Addiction is a chronic, relapsing disease that often requires a comprehensive, multidisciplinary approach to treatment in order to overcome. Moreover, if a person attempts to overcome addiction by sheer will alone, the likelihood of long-term success is not good. Even those who have been in recovery for several years may still be vulnerable to relapse. It is important to understand that relapse does not equal total failure—it means that a person needs further treatment and that the components of such will likely need to be adjusted.
Studies have shown that people who undergo care in a comprehensive addiction program experience better outcomes than those who try to do it alone or receive inadequate care. That said, many individuals have quit using substances cold turkey without professional help. One of the main problems with this, however, is that while a person can remove drugs and alcohol from their lives, this doesn’t address the underlying reasons why they used them and became addicted in the first place.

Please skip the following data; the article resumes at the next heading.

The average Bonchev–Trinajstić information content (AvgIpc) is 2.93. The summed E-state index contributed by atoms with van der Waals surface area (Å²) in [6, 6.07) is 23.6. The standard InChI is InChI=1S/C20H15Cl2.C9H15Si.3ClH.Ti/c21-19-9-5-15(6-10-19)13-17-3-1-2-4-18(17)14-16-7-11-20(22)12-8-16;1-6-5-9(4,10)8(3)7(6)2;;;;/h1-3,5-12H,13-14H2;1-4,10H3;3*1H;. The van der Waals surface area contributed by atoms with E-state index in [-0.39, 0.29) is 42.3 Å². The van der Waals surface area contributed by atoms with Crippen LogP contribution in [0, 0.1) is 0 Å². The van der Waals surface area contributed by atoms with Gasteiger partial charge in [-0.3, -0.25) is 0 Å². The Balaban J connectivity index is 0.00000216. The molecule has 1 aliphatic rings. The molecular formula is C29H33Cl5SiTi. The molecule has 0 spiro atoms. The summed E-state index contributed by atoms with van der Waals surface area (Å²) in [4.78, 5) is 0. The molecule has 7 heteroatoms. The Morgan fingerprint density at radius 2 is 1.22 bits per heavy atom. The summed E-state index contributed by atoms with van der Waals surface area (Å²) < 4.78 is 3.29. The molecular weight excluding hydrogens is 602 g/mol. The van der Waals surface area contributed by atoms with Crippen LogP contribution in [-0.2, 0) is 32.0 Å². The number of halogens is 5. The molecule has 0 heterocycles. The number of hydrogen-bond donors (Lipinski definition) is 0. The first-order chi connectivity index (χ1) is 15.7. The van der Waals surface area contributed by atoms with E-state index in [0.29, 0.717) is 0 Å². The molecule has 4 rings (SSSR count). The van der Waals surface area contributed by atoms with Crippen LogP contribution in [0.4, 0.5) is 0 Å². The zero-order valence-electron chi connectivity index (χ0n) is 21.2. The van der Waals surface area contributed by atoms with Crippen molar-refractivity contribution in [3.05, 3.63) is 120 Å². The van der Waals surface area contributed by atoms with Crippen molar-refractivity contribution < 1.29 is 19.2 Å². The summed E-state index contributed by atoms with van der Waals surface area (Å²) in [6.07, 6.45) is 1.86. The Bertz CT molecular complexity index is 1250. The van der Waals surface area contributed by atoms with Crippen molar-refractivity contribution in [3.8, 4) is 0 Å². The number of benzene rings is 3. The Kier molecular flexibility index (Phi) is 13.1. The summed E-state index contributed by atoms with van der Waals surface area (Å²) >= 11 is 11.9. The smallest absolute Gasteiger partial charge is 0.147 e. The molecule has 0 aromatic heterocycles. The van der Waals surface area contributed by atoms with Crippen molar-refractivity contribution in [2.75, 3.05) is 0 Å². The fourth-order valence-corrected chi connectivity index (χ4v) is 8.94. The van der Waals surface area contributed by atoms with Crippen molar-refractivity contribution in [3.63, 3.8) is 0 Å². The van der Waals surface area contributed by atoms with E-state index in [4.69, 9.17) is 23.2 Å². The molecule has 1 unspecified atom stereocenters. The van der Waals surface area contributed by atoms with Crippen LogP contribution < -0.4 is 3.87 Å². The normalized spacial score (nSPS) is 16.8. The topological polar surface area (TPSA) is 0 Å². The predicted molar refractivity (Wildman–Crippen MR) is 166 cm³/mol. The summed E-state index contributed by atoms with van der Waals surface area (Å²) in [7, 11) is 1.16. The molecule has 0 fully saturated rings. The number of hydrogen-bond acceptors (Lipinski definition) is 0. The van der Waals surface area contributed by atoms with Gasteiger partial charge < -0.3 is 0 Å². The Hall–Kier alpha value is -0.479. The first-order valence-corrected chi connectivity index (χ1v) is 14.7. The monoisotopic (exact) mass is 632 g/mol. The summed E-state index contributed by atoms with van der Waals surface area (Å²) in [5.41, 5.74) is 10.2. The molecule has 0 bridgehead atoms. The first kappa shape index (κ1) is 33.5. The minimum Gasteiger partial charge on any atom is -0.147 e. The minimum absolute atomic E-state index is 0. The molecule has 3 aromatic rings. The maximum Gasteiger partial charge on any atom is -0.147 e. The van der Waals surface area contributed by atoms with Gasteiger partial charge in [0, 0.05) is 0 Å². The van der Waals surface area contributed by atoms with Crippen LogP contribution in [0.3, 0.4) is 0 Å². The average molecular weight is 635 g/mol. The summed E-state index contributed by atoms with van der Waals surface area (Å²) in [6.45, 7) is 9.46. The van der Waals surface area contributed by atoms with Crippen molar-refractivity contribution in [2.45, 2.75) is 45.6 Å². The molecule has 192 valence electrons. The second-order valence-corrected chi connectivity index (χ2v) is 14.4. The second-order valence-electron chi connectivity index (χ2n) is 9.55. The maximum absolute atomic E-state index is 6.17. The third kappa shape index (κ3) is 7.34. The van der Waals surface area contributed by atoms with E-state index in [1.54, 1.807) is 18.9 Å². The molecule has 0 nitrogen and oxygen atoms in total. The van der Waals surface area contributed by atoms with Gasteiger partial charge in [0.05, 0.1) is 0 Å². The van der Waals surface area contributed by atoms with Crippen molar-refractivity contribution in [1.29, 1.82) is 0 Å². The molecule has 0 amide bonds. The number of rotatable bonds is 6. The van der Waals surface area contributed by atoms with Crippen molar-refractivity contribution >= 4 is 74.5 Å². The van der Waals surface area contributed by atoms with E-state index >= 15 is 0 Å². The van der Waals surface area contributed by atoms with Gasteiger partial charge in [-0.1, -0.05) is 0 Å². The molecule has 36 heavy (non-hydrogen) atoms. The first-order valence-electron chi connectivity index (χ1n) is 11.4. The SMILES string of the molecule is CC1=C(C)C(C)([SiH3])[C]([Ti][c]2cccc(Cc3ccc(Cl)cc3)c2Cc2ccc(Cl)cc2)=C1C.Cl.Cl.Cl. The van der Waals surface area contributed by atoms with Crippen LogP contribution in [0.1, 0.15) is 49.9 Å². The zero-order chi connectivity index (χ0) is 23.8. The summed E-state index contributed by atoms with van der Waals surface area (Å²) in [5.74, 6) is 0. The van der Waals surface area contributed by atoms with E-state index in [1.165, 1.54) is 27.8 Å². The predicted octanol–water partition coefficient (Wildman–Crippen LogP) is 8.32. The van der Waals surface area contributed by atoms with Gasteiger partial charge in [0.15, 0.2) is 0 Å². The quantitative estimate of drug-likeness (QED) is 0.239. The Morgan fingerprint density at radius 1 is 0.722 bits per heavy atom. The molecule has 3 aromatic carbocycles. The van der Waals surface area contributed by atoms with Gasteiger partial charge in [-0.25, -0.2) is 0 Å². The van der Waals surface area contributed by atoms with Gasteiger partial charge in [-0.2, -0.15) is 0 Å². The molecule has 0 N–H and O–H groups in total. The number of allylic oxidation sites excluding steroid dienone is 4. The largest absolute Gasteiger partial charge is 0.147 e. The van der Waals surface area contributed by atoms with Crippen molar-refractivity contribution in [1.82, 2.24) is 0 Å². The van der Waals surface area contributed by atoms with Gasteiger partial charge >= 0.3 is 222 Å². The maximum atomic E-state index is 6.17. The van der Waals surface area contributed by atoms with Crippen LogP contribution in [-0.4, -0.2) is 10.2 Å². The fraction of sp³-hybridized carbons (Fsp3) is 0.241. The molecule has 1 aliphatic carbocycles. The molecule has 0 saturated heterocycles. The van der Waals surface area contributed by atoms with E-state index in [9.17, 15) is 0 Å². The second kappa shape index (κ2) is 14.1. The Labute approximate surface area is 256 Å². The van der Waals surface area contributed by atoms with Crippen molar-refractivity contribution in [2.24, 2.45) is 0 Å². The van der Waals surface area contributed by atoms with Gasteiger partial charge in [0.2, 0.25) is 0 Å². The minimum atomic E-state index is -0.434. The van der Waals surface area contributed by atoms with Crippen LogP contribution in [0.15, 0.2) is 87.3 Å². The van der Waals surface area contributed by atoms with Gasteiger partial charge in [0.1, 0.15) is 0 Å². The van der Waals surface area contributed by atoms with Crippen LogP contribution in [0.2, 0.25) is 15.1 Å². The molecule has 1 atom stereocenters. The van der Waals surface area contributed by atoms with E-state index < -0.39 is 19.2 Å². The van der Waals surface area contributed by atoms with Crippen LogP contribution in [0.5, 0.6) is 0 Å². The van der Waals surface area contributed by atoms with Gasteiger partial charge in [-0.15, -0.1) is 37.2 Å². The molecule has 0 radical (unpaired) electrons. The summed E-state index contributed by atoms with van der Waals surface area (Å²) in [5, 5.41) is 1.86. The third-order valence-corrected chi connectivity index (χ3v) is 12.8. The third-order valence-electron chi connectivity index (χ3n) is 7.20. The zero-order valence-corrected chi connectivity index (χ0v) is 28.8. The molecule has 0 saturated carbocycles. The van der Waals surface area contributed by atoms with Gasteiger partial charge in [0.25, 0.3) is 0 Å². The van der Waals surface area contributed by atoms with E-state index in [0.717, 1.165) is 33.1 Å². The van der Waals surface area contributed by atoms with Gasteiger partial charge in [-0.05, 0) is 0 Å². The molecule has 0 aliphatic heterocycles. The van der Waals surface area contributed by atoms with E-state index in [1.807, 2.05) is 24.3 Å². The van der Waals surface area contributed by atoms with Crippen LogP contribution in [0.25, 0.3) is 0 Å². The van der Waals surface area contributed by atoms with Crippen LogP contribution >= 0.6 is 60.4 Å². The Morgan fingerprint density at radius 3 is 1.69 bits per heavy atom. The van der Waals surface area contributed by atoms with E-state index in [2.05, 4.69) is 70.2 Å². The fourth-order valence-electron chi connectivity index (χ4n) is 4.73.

Steps to Overcome Drug Addiction
If you or a person you love is currently suffering from addiction, you shouldn’t feel helpless or hopeless. While addiction is not curable, it can be effectively treated if the person is motivated and takes certain steps to enact positive change.
1. Accept There is a Problem
Acceptance is always the first step to getting better. You will never be able to defeat addiction if you can’t admit it to yourself and others. You have to confront your problems and immediately start working towards resolving them.
2. Decide to Make a Change Now
Most people realize that addiction is a harmful and potentially life-threatening disorder. However, it is often difficult to make a change in the here and now. The nature of addiction forces people to feel uncertain and hesitant when it comes to becoming motivated to change their destructive behaviors.
3. Set Goals